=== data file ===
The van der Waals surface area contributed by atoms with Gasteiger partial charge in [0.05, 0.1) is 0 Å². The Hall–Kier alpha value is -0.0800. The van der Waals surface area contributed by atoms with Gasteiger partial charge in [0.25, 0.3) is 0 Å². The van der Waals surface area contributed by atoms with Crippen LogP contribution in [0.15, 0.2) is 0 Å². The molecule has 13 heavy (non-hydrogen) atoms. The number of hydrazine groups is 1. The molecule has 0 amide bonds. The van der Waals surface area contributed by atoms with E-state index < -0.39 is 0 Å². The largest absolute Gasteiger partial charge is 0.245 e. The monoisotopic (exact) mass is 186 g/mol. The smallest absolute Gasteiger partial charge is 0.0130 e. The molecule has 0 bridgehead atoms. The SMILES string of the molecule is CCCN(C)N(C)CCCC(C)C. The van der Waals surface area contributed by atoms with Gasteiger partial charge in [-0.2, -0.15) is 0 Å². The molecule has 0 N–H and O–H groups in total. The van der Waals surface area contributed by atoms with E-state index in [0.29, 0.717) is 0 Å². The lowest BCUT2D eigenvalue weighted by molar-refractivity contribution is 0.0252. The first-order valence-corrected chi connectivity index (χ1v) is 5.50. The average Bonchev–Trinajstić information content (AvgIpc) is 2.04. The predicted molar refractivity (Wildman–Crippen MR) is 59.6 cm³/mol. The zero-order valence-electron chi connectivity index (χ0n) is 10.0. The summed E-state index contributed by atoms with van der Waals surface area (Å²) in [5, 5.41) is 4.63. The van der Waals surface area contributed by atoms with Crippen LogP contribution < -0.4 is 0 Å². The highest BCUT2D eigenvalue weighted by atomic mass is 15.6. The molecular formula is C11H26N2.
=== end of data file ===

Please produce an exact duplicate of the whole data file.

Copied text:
The van der Waals surface area contributed by atoms with Gasteiger partial charge in [0.05, 0.1) is 0 Å². The Hall–Kier alpha value is -0.0800. The van der Waals surface area contributed by atoms with Gasteiger partial charge in [0.25, 0.3) is 0 Å². The van der Waals surface area contributed by atoms with Crippen LogP contribution in [0.15, 0.2) is 0 Å². The molecule has 13 heavy (non-hydrogen) atoms. The number of hydrazine groups is 1. The molecule has 0 amide bonds. The van der Waals surface area contributed by atoms with E-state index < -0.39 is 0 Å². The largest absolute Gasteiger partial charge is 0.245 e. The monoisotopic (exact) mass is 186 g/mol. The smallest absolute Gasteiger partial charge is 0.0130 e. The molecule has 0 bridgehead atoms. The SMILES string of the molecule is CCCN(C)N(C)CCCC(C)C. The van der Waals surface area contributed by atoms with Gasteiger partial charge in [-0.2, -0.15) is 0 Å². The molecule has 0 N–H and O–H groups in total. The van der Waals surface area contributed by atoms with E-state index in [0.29, 0.717) is 0 Å². The lowest BCUT2D eigenvalue weighted by molar-refractivity contribution is 0.0252. The first-order valence-corrected chi connectivity index (χ1v) is 5.50. The average Bonchev–Trinajstić information content (AvgIpc) is 2.04. The predicted molar refractivity (Wildman–Crippen MR) is 59.6 cm³/mol. The zero-order valence-electron chi connectivity index (χ0n) is 10.0. The summed E-state index contributed by atoms with van der Waals surface area (Å²) in [5, 5.41) is 4.63. The van der Waals surface area contributed by atoms with Crippen LogP contribution < -0.4 is 0 Å². The highest BCUT2D eigenvalue weighted by atomic mass is 15.6. The molecular formula is C11H26N2.